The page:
Screens Sat., Feb. 15 and Sat., Feb. 22, both at 11:45 AM at the Wilma. Nominee for Best Feature.
- Trucker and the Fox
Rent A Family, Inc.
A middle-aged man sits down with his daughter and her boyfriend, who nervously explain that they want to move in together before deciding to get married. The father listens calmly, expresses his concerns, and eventually gives his blessing. The thing is, he's not actually the girl's father. She hired him to play the role because her boyfriend insisted on a father's blessing, and she knew her real father would never give it. This is the career Ryuichi Ichinokawa has made for himself, and the subject of Kaspar Astrup Schroder's documentary, Rent A Family.
Like much of Japanese culture, Ichinokawa's story is weirdly fascinating from an American standpoint. He calls his website "I Want to Cheer You Up" and takes on all sorts of jobs impersonating fathers, husbands, friends, as well as managing a staff of freelancers to fill roles he can't fit. What makes the documentary a story rather than an exposé is that Ichinokawa's business of duplicity parallels his own life. His family has no idea what he does for a living.
Unfortunately, the film's wrap-up doesn't quite live up to the intrigue of the setup. Rent A Family, a nominee for Best Feature, peters out into a conclusion that only fails to be predictable because of how anticlimactic it is. But it's still well worth watching on account of the unusual detailing of how Japanese relationships, as eerily unfamiliar in custom as they might seem to us, reflect the same emotional undertow we all experience. (JW)
Screens Tue., Feb. 18 at 6:45 PM and Sat., Feb. 22 at 2 PM at the Crystal. Nominee for Best Feature.
A Fragile Trust: Plagiarism, Power, and Jayson Blair at the New York Times
Jayson Blair is troubled, and that may be putting it gently. During the 74 minutes of A Fragile Trust, everyone on-screen—including Blair himself—searches for the right way to describe just what ails this "mentally unstable," "crazy," "sick" and "bipolar" lightning rod of criticism. These descriptors are important, because they're all that's available to explain Blair's fantastically flawed stretch as an intern and then reporter at The New York Times, during which he managed to file stories riddled with errors, fabricate sources, plagiarize work from other papers and report on events he never attended, in cities he never visited. At one point he smelled so bad his colleagues complained. In another, he lost a company car. Just lost it. For a month.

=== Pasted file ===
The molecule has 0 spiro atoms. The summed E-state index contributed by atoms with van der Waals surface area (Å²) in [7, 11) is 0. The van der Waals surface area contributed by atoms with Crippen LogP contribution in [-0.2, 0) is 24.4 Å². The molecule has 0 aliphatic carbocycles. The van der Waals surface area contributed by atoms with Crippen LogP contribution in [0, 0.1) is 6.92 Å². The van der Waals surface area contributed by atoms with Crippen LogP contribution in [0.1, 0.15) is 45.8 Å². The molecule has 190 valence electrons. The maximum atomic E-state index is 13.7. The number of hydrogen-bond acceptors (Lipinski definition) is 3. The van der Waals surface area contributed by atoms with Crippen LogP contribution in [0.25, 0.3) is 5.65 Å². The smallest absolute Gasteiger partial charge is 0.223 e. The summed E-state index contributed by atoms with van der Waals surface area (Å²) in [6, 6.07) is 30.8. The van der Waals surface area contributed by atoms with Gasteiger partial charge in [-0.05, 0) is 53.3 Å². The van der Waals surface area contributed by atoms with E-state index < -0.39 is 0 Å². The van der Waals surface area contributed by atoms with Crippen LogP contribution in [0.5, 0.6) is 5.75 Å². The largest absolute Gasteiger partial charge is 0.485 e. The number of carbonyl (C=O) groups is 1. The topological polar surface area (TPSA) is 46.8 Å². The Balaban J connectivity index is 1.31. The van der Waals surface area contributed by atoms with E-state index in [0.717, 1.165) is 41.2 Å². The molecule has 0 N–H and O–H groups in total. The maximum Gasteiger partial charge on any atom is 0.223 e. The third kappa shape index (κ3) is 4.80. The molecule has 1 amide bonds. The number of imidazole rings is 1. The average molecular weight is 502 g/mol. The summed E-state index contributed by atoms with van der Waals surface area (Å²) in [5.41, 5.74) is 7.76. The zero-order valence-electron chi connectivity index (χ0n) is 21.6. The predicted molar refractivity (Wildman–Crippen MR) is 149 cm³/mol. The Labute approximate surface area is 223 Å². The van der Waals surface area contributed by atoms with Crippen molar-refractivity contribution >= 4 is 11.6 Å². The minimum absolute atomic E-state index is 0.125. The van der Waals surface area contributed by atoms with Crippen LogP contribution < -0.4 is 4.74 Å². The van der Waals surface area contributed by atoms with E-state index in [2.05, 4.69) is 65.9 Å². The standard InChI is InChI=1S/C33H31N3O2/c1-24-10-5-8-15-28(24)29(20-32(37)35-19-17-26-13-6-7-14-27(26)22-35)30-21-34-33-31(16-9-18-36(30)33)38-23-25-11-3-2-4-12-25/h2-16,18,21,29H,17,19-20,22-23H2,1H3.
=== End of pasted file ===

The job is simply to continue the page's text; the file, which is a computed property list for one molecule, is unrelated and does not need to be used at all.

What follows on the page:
- A Fragile Trust
Blair's actions are so ludicrous that it's hard to fathom how he could get away with such behavior at an institution like the Times. His litany of excuses—drugs, alcohol, trauma after 9/11, pressure of the newsroom, etc.are so nauseating and desperate that you can't tell, as one editor puts it, where his sickness starts and where the scheming begins.
Director Samantha Grant's film, which is in competition for Best Feature, catalogues the entire saga and, toward the end, briefly explores certain postscripts, such as the fallout at the Times, the potential indictment of affirmative action (Blair is black and was hired to help diversify the newsroom) and the overall reflection on contemporary journalism (hence the title). The film spins its wheels at points and meanders toward its conclusion, but this journalist is willing to admit that it was the smarmy subject—not the filmmaking—that grew tiresome.
If you have any affinity whatsoever to journalism, you have zero time for a compulsive liar like Blair. I didn't want to spend a minute longer listening to or about him, and can't imagine why the Times took so long to reach the same conclusion. There are no great revelations in the film—except, perhaps, Blair's current career choice as a life coach—but plenty to leave viewers shaking their heads as the final credits roll. (SB)
Screens Tue., Feb. 18 at 7 PM at the Wilma and Wed., Feb. 19 at 5 PM at the Crystal. Nominee for Best Feature.